438 PART TWO: RELAXING THE ASSUMPTIONS OF THE CLASSICAL MODEL

that is, the weights are inversely proportional to the variance of Ui or Yi conditional upon the given Xi, it being understood that var(ui | Xi) = var(Yi | Xi) = of.

Differentiating (2) with respect to p* and p2, we obtain

WiU2 dp 2

Setting the preceding expressions equal to zero, we obtain the following two normal equations:

Notice the similarity between these normal equations and the normal equations of the unweighted least squares.

Solving these equations simultaneously, we obtain

The variance of P2 shown in (11.3.9) can be obtained in the manner of the variance of p2 shown in Appendix 3A, Section 3A.3.

Note: Y* = J2 WiYi/JfWi and X = J2 WiXi/JfWi. As can be readily verified, these weighted means coincide with the usual or unweighted means Y and X when Wi = W, a constant, for all i.

11A.3 PROOF THAT E(S2) = ct2 IN THE PRESENCE OF HETEROSCEDASTICITY

Consider the two-variable model:

where varU) = of Now

0 2 = LU _ J2(Yi _ Yi )2 _ JJPi + p2Xi + Ui _ /Si _ p? Xi ]2

CHAPTER ELEVEN: HETEROSCEDASTICITY 439

Noting that (¡Y1 - ¡1) = -(- ¡*)X+u, and substituting this into (*) and taking expectations on both sides, we get:

E(a2) = {—e-2 var(Ä) + E [£(u — u)2]} 1 t e -fa2 + (n — 1) e a2

As you can see from (3), if there is homoscedasticity, that is, ai* = a* for each i, E(a *) = a *. Therefore, the expected value of the conventionally computed a * = E u*/(n - *) will not be equal to the true a * in the presence of heteroscedasticity.1

11A.4 WHITE'S ROBUST STANDARD ERRORS

To give you some idea about White's heteroscedasticity-corrected standard errors, consider the two-variable regression model:

Vx2a 2

Since a2 are not directly observable, White suggests using U2, the squared residual for each i, in place of a2 and estimate the var (¡32) as follows:

White has shown that (3) is a consistent estimator of (2), that is, as the sample size increases indefinitely, (3) converges to (2).2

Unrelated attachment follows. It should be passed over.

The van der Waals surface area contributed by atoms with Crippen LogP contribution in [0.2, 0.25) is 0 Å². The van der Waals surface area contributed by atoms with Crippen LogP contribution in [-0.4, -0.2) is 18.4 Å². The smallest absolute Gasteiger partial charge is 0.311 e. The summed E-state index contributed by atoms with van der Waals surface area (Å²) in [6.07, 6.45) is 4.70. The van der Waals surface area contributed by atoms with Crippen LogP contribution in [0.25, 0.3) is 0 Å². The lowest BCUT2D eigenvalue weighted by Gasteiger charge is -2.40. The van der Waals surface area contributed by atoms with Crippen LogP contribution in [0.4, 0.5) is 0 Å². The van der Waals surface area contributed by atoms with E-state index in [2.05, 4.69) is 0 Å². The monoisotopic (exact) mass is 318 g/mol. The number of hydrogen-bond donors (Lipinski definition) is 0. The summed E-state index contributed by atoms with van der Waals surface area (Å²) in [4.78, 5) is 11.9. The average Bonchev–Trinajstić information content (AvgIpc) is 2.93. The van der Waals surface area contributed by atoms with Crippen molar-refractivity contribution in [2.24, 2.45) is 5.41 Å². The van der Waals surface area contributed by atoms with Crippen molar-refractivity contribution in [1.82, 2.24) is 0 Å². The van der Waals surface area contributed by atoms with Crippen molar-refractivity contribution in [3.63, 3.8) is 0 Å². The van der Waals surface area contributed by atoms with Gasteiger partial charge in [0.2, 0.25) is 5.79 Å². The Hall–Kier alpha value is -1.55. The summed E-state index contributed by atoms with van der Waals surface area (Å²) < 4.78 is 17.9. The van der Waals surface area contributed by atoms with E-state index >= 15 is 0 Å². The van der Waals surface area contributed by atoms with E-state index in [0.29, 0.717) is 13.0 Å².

Incidentally, note that if your software package does not contain White's robust standard error procedure, you can do it as shown in (3) by first running the usual OLS regression, obtaining the residuals from this regression and then using formula (3).

White's procedure can be generalized to the ^-variable regression model

1Further details can be obtained from Jan Kmenta, Elements of Econometrics, *d. ed., Macmillan, New York, 1986, pp. *76-*78.

*To be more precise, n times (3) converges in probability to E[(Xi - px) is the probability limit of n times (*), where n is the sample size, is the expected value of X, and aX is the (population) variance of X. For more details, see Jeffrey M. Wooldridge, Introductory Econometrics; A Modern Approach, South-Western Publishing, *000, p. *50.

440 PART TWO: RELAXING THE ASSUMPTIONS OF THE CLASSICAL MODEL

The variance of any partial regression coefficient, say fy, is obtained as follows:

where U are the residuals obtained from the (original) regression (4) and wj are the residuals obtained from the (auxiliary) regression of the regressor Xj on the remaining regressors in (4).

Obviously, this is a time-consuming procedure, for you will have to estimate (5) for each X variable. Of course, all this labor can be avoided if you have a statistical package that does this routinely. Packages such as PcGive, Eviews, Microfit, Shazam, Stata, and Limdep now obtain White's heteroscedasticity-robust standard errors very easily.

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